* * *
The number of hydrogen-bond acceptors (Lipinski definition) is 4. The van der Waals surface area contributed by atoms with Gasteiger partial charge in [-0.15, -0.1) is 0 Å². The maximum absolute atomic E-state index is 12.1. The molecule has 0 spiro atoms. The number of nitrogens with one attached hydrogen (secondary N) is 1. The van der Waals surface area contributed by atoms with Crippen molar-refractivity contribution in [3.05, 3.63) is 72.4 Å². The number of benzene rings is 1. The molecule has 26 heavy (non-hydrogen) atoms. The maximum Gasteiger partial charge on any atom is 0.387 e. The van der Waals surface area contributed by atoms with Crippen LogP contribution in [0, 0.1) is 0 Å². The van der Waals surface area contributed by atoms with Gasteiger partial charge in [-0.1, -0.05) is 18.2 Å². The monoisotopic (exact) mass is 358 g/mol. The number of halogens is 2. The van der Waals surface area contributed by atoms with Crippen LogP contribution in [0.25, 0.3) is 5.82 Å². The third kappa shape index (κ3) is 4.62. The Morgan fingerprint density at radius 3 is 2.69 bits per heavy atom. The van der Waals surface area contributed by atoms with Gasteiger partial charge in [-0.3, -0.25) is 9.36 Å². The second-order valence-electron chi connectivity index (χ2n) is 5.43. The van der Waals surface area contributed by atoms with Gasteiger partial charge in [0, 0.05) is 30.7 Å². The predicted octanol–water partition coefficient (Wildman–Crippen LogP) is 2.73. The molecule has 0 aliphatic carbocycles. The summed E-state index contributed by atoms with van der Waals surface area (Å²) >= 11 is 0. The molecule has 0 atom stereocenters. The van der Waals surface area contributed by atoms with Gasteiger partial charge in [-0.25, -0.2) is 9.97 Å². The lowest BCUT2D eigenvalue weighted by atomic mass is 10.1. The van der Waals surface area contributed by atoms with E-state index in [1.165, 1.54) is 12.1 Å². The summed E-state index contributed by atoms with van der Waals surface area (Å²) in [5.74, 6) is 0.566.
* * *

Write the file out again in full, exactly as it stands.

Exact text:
The number of hydrogen-bond acceptors (Lipinski definition) is 4. The van der Waals surface area contributed by atoms with Gasteiger partial charge in [-0.15, -0.1) is 0 Å². The maximum absolute atomic E-state index is 12.1. The molecule has 0 spiro atoms. The number of nitrogens with one attached hydrogen (secondary N) is 1. The van der Waals surface area contributed by atoms with Crippen molar-refractivity contribution in [3.05, 3.63) is 72.4 Å². The number of benzene rings is 1. The molecule has 26 heavy (non-hydrogen) atoms. The maximum Gasteiger partial charge on any atom is 0.387 e. The van der Waals surface area contributed by atoms with Crippen LogP contribution in [0, 0.1) is 0 Å². The van der Waals surface area contributed by atoms with Gasteiger partial charge in [-0.1, -0.05) is 18.2 Å². The monoisotopic (exact) mass is 358 g/mol. The number of halogens is 2. The van der Waals surface area contributed by atoms with Crippen LogP contribution in [0.25, 0.3) is 5.82 Å². The third kappa shape index (κ3) is 4.62. The Morgan fingerprint density at radius 3 is 2.69 bits per heavy atom. The van der Waals surface area contributed by atoms with Gasteiger partial charge in [-0.3, -0.25) is 9.36 Å². The second-order valence-electron chi connectivity index (χ2n) is 5.43. The van der Waals surface area contributed by atoms with Gasteiger partial charge in [0, 0.05) is 30.7 Å². The predicted octanol–water partition coefficient (Wildman–Crippen LogP) is 2.73. The molecule has 0 aliphatic carbocycles. The summed E-state index contributed by atoms with van der Waals surface area (Å²) >= 11 is 0. The molecule has 0 atom stereocenters. The van der Waals surface area contributed by atoms with Gasteiger partial charge in [-0.25, -0.2) is 9.97 Å². The lowest BCUT2D eigenvalue weighted by atomic mass is 10.1. The van der Waals surface area contributed by atoms with E-state index in [1.165, 1.54) is 12.1 Å². The summed E-state index contributed by atoms with van der Waals surface area (Å²) in [5.74, 6) is 0.566.